historias y humor: The Offer

Os presento hoy una de mis historias inéditas, una historia que es casi real:

                                               THE OFFER

            My story today, which is indeed purely fictional, but which might very well have been true, partially based as it is on true facts, has a lot to do with climate and the climatic change. Like in climate, brusque, sudden changes of ‘weather’ occur, but the changes being more or less predictable on the whole, it wasn’t too difficult for me to put them down on paper; but like the climatic change, it goes over a lengthy period of time and, its effects being quite unpredictable, I didn’t find it so easy to put them into words. There are in the story two characters, who I’ll just call A and R, in order to protect their identities.
            When my narrative begins A, an attractive blonde in her early thirties, taught English at the university in a southern town of Spain, and R, a tall good-looking American, five years her senior, was a cultural attaché in the US embassy in Madrid. My two friends first met at a Congress that her faculty department had organized and to which R had been invited to deliver a lecture on university education in the USA, and I’m pleased to tell you that from the very moment I saw them together, I thought that they were made for each other. Their frequent sidelong glances, the way they smiled when their eyes met, their complicity, everything pointed to a strong, mutual attraction. Anyway, at the reception that was held in his honour, they both experienced some curious ‘climatic phenomena’ that they confessed to me much later. In fact A, who had instantly fallen in love with R, abandoned herself for a moment to wild thoughts in which he appeared as a ‘tornado’ that invaded her innermost unexplored ‘territory’ and eventually dissolved itself in a torrential ‘rain’ that bathed her virginal ‘forest’. R, on his part, fantasized about climbing those round white hills of hers, letting the ‘hurricane’ of his ardent kisses sweep their dark red summits.
            Soon however, this ‘raging storm’ subsided, and A and R resumed their pleasurably calm polite talk about this and that. They drank a ‘penultimate’ toast to their newly acquired friendship and a desirable future encounter and, at the end of the evening, they each returned to the routine of their daily life, she to her home city to take care of her seriously ill father, to her classes and to prepare her exam to get tenure at the university, and he to his office in the embassy to deal with the loads of cultural events that were his responsibility.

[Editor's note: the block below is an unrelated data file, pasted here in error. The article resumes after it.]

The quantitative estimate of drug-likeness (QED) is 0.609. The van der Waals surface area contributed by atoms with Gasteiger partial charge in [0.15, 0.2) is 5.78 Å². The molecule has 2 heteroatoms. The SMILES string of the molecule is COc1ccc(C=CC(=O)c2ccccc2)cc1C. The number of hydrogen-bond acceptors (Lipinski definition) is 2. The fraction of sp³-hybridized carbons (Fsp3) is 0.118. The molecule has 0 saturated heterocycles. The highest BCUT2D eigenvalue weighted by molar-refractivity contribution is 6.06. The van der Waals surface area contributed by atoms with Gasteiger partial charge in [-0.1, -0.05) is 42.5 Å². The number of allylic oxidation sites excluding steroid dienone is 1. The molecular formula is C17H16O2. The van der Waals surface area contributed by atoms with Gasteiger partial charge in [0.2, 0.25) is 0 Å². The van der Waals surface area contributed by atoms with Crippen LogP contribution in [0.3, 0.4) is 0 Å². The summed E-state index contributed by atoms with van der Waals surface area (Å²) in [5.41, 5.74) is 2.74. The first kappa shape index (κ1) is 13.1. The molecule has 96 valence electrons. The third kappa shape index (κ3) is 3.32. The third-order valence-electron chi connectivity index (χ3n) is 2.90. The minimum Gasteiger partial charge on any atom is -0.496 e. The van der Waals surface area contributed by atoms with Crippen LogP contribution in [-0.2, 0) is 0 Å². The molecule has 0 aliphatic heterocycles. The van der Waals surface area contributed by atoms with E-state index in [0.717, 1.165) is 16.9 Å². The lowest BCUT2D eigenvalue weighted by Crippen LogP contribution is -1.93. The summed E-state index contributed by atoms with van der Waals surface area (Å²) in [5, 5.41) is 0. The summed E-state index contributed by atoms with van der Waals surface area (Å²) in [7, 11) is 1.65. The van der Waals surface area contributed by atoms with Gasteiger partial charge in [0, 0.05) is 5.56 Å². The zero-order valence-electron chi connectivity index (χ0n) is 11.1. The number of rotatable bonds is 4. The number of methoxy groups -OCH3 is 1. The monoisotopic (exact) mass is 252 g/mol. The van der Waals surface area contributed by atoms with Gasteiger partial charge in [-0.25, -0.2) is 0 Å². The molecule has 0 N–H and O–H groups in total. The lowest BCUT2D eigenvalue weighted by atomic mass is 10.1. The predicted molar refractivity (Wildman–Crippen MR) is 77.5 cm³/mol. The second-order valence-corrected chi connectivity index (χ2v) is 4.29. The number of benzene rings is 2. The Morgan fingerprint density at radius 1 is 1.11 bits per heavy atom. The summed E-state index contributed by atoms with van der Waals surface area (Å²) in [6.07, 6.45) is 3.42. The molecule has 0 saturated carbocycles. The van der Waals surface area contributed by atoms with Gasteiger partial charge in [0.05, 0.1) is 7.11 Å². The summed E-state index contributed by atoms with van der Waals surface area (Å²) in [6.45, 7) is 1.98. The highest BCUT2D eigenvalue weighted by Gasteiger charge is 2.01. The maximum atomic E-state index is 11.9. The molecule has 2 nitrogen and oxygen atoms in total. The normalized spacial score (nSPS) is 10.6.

They met again not long after that in Madrid, where she had brilliantly passed her tenure exam. Again they dined together, this time to celebrate her success, and again they dreamed about a happy life together. But it was not to be and, the dinner over, she went back home to take possession of her post and go on looking after her father, whose health was fast deteriorating, and he hurried to his flat where his packed suitcases lay on his bedroom floor all ready to accompany him to his new assignment to an eastern country, the first of a long series of posts in faraway countries where he was to visit lots of exotic places and meet lots of interesting people.
            Time rolled by and it was not long before they lost contact altogether, but almost thirty years later, I happened to meet R, who had already retired, travelling to A’s native town in the faint hope of finding her still free. We talked amiably enough on the train and he told me that he was conscious of having lost his chance and that now he was worried thinking of the lonely years ahead without a companion to share his life with. I told him that I hadn’t seen A for a long while, but the last time I ran into her she was still single.
            Meanwhile A, who had recently taken early retirement and finally lost her father, was also thinking of the gloomy years that awaited her alone, with no husband or children to love and be loved by and, though fully resigned to her loneliness, she was beginning to dread that with the passing of time her body would become a barren desert that the ‘climatic change’ would inevitably bring about.
            She was therefore rather excited when she received R’s unexpected call and hurried to meet up with his friend, who she had never forgotten, and have lunch with him in a fashionable restaurant she knew, where they served you well and gave you good food. She was all in raptures as she listened to his lively account of the fascinating adventures he had lived abroad all those past years, and was especially thrilled when he told her that he had never married and had not forgotten her either.
            It was a cloudy day, but at a given moment, when they were already having their dessert, a bright ray of sun broke through the black clouds and shone for an instant on his noble face, allowing her to see in more detail his battered cheeks and snowy temples, and it was then that, on an impulse, quite uncharacteristic of her reserved nature, she invited him openly to spend the ‘autums and winters’ of the rest of his life at her side, enjoying her company and love in the mild climate of the south, and was really delighted when he readily accepted  her offer.

2 comentarios :

  1. Great story.

    It's sad they didn't seize the day when they were in their prime, only to regret it later (despite the happy ending).

    1. Right you are, but 'that's the way the cookie crumbles.'